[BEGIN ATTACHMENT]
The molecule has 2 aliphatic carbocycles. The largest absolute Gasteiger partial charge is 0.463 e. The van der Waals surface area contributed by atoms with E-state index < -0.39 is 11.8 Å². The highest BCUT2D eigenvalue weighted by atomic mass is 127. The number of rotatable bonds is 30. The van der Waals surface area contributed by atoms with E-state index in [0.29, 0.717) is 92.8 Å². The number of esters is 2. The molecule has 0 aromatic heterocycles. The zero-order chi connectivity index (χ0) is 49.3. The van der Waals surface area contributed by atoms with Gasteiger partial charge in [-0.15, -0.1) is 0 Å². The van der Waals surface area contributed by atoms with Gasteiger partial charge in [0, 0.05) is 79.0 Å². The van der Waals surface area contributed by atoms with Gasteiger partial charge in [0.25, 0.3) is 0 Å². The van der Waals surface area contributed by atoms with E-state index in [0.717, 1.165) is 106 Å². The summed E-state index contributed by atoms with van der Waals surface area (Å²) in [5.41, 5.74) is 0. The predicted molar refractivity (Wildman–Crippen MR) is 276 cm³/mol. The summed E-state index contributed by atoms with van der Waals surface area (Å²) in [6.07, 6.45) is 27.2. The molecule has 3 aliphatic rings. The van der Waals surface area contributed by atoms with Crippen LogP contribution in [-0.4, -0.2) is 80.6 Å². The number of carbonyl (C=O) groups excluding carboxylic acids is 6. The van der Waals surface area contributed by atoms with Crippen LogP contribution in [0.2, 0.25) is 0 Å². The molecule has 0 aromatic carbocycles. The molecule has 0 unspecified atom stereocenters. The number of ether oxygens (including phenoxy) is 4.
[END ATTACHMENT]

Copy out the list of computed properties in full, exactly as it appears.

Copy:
The molecule has 2 aliphatic carbocycles. The largest absolute Gasteiger partial charge is 0.463 e. The van der Waals surface area contributed by atoms with E-state index < -0.39 is 11.8 Å². The highest BCUT2D eigenvalue weighted by atomic mass is 127. The number of rotatable bonds is 30. The van der Waals surface area contributed by atoms with E-state index in [0.29, 0.717) is 92.8 Å². The number of esters is 2. The molecule has 0 aromatic heterocycles. The zero-order chi connectivity index (χ0) is 49.3. The van der Waals surface area contributed by atoms with Gasteiger partial charge in [-0.15, -0.1) is 0 Å². The van der Waals surface area contributed by atoms with Gasteiger partial charge in [0, 0.05) is 79.0 Å². The van der Waals surface area contributed by atoms with Gasteiger partial charge in [0.25, 0.3) is 0 Å². The van der Waals surface area contributed by atoms with E-state index in [0.717, 1.165) is 106 Å². The summed E-state index contributed by atoms with van der Waals surface area (Å²) in [5.41, 5.74) is 0. The predicted molar refractivity (Wildman–Crippen MR) is 276 cm³/mol. The summed E-state index contributed by atoms with van der Waals surface area (Å²) in [6.07, 6.45) is 27.2. The molecule has 3 aliphatic rings. The van der Waals surface area contributed by atoms with Crippen LogP contribution in [-0.4, -0.2) is 80.6 Å². The number of carbonyl (C=O) groups excluding carboxylic acids is 6. The van der Waals surface area contributed by atoms with Crippen LogP contribution in [0.2, 0.25) is 0 Å². The molecule has 0 aromatic carbocycles. The molecule has 0 unspecified atom stereocenters. The number of ether oxygens (including phenoxy) is 4.